No duty to restrict end-to-end encryption under child protection rules

End-to-end encryption is applied in various communication services. It provides secure communications and affords its users privacy. However, encryption also makes it difficult for law enforcement to detect and investigate the distribution of images of child sexual abuse via these services. In this report, the ILP Lab investigates whether states have a positive obligation to restrict encryption for this purpose, taking into account its obligations to protect children’s rights.

The existence of a positive obligation depends on various factors, but ultimately comes down to finding a fair balance between competing interests. Given the impact of restricting encryption on other societal interests, it cannot be argued that the governments can oblige companies to enable access to the content of end-to-end encrypted messages to combat online child sexual abuse. Fortunately, this is not a zero-sum-choice, as there appear to remain opportunities to fight the online sexual abuse of children, while still protecting the right to data protection and the right to private life.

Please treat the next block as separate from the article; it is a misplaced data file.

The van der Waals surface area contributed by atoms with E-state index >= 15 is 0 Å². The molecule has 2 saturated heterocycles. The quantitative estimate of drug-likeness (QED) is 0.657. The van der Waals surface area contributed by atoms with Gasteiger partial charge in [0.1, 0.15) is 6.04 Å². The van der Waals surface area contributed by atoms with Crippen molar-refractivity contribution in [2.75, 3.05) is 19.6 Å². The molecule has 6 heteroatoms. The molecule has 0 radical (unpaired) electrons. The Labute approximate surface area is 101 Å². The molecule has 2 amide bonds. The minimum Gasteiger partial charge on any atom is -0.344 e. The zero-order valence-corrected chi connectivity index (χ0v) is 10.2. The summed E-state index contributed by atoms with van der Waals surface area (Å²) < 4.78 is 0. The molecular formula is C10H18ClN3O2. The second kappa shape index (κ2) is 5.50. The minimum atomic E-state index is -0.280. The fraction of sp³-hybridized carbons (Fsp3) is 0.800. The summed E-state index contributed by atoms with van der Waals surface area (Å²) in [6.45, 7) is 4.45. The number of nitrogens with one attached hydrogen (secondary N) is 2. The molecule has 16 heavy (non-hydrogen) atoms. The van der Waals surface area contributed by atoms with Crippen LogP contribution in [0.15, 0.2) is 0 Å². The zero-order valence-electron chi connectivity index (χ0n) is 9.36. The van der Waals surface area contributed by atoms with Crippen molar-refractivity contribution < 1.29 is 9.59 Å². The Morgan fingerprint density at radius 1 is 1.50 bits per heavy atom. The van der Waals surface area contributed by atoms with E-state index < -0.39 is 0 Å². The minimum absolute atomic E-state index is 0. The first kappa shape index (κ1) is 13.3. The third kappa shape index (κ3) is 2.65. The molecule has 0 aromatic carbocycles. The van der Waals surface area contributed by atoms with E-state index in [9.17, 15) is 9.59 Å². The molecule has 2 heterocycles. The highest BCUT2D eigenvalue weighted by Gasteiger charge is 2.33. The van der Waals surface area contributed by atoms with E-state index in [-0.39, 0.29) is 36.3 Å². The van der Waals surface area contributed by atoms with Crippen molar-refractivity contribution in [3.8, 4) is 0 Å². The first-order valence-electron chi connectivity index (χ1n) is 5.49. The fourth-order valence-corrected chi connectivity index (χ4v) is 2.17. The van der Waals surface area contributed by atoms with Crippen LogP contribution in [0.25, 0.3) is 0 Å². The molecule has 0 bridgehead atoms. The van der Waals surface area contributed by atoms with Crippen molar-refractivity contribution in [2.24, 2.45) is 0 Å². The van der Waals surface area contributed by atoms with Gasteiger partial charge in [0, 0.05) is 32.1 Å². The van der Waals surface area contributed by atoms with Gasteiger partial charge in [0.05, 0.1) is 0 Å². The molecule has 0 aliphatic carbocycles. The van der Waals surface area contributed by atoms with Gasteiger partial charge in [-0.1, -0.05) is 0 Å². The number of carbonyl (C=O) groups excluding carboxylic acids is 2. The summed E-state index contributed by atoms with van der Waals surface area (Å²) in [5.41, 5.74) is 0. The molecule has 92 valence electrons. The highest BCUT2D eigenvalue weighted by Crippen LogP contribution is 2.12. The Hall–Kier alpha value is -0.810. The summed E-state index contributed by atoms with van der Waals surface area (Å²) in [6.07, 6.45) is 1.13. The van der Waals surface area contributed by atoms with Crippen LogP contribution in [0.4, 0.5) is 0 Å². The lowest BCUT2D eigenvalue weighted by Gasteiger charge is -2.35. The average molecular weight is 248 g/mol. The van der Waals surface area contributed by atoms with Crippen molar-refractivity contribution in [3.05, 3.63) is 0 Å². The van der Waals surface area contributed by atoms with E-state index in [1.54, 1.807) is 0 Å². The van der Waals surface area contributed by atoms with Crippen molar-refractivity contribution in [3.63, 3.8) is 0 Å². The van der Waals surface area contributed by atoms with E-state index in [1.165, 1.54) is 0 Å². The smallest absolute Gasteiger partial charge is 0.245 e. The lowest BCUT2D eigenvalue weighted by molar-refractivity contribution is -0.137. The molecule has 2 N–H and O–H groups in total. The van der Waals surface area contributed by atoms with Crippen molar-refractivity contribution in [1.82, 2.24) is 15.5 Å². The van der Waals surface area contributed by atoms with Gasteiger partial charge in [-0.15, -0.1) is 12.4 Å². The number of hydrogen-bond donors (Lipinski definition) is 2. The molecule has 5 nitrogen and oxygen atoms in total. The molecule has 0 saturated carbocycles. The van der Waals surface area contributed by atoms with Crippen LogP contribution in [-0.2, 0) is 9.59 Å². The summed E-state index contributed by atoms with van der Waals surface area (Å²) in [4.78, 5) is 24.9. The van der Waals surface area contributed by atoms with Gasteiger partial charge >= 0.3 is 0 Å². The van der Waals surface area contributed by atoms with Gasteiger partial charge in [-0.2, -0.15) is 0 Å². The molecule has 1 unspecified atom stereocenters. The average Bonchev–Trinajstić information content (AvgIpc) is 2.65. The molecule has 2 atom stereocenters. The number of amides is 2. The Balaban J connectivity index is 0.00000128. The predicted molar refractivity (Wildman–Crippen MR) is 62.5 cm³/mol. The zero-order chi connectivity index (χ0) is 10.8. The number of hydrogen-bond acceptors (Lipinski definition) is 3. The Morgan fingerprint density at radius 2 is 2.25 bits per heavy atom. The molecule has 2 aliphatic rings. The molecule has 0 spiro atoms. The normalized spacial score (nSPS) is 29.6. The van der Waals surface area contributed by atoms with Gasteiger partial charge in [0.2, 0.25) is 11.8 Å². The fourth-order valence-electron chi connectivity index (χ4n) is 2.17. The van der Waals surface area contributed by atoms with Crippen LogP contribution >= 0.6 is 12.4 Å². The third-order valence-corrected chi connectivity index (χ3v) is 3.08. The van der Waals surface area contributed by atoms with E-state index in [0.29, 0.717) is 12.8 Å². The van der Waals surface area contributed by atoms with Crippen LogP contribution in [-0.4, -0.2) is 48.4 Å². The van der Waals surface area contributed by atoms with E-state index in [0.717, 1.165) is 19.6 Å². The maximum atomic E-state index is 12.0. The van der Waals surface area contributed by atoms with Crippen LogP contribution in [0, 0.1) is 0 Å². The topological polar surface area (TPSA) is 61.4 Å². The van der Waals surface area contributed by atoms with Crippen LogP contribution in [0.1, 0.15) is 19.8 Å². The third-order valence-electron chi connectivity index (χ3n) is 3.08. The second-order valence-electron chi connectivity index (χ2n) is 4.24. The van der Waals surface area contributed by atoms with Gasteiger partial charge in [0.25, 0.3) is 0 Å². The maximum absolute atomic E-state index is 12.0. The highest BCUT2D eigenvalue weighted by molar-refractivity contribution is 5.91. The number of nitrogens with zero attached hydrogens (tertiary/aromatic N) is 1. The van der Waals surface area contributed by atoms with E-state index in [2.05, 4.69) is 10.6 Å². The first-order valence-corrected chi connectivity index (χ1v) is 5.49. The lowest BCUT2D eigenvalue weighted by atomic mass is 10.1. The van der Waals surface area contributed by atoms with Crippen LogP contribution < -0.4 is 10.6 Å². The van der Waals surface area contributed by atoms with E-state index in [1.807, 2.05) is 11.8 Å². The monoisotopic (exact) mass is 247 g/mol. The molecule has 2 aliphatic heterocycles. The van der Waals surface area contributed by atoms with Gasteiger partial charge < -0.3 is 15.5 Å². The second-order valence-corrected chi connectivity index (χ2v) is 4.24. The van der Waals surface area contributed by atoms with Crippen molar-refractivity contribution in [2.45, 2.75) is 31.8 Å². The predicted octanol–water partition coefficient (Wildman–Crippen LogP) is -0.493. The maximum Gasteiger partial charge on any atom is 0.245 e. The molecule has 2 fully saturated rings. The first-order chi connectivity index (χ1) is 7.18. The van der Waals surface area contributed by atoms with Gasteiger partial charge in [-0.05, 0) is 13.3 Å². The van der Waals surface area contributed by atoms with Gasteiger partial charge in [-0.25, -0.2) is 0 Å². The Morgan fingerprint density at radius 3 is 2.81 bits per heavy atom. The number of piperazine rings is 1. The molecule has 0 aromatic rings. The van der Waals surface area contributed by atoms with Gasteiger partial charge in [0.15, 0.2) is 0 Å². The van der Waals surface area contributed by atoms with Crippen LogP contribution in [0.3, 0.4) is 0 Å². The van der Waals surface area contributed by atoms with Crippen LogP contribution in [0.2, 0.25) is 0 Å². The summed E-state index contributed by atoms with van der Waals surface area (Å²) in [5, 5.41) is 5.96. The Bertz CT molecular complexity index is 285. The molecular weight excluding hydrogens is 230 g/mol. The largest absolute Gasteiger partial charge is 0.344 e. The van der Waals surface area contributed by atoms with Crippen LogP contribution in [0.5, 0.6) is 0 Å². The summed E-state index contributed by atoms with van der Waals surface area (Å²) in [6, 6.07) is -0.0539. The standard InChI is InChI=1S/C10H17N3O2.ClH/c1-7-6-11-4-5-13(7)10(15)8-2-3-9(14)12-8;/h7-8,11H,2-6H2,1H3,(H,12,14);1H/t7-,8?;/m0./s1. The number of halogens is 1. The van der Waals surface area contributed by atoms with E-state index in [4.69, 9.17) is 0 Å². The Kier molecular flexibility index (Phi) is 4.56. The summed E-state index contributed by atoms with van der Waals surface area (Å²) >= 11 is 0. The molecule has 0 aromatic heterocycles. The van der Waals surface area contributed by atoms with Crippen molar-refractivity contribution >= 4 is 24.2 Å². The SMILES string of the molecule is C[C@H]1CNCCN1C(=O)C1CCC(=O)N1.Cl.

The report was drafted by Sarah Chen and Sarah Stapel.